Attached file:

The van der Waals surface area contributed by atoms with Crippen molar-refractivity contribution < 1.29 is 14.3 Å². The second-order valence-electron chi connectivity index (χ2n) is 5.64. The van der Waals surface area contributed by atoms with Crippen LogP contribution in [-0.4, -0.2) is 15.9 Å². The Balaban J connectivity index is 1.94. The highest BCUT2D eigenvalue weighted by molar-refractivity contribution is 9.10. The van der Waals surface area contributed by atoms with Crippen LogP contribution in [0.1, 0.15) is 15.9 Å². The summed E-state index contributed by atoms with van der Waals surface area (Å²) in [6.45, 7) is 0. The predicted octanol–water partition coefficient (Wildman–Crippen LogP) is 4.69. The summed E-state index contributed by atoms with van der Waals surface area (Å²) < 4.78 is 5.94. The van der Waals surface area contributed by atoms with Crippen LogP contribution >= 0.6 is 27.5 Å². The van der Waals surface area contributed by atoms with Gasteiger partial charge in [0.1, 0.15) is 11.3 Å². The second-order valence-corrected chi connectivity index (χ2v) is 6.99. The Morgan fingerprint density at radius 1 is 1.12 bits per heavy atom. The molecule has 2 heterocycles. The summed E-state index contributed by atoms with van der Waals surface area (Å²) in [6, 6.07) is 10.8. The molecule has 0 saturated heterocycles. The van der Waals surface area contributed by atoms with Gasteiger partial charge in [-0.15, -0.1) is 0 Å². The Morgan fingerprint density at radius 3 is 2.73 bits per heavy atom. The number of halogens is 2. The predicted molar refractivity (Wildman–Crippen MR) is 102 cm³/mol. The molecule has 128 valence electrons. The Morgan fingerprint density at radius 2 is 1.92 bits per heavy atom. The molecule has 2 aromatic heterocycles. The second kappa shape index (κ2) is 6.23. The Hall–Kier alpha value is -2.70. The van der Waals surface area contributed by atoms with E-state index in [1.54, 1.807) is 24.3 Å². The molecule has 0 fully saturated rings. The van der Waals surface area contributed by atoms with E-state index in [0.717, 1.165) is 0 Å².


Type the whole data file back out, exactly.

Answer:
The van der Waals surface area contributed by atoms with Crippen molar-refractivity contribution < 1.29 is 14.3 Å². The second-order valence-electron chi connectivity index (χ2n) is 5.64. The van der Waals surface area contributed by atoms with Crippen LogP contribution in [-0.4, -0.2) is 15.9 Å². The Balaban J connectivity index is 1.94. The highest BCUT2D eigenvalue weighted by molar-refractivity contribution is 9.10. The van der Waals surface area contributed by atoms with Crippen LogP contribution in [0.1, 0.15) is 15.9 Å². The summed E-state index contributed by atoms with van der Waals surface area (Å²) in [6.45, 7) is 0. The predicted octanol–water partition coefficient (Wildman–Crippen LogP) is 4.69. The summed E-state index contributed by atoms with van der Waals surface area (Å²) < 4.78 is 5.94. The van der Waals surface area contributed by atoms with Crippen LogP contribution >= 0.6 is 27.5 Å². The van der Waals surface area contributed by atoms with Gasteiger partial charge in [0.1, 0.15) is 11.3 Å². The second-order valence-corrected chi connectivity index (χ2v) is 6.99. The Morgan fingerprint density at radius 1 is 1.12 bits per heavy atom. The molecule has 2 heterocycles. The summed E-state index contributed by atoms with van der Waals surface area (Å²) in [6, 6.07) is 10.8. The molecule has 0 saturated heterocycles. The van der Waals surface area contributed by atoms with Gasteiger partial charge in [-0.15, -0.1) is 0 Å². The Morgan fingerprint density at radius 3 is 2.73 bits per heavy atom. The number of halogens is 2. The predicted molar refractivity (Wildman–Crippen MR) is 102 cm³/mol. The molecule has 128 valence electrons. The Morgan fingerprint density at radius 2 is 1.92 bits per heavy atom. The molecule has 2 aromatic heterocycles. The second kappa shape index (κ2) is 6.23. The Hall–Kier alpha value is -2.70. The van der Waals surface area contributed by atoms with E-state index in [1.54, 1.807) is 24.3 Å². The molecule has 0 fully saturated rings. The van der Waals surface area contributed by atoms with E-state index in [0.717, 1.165) is 0 Å².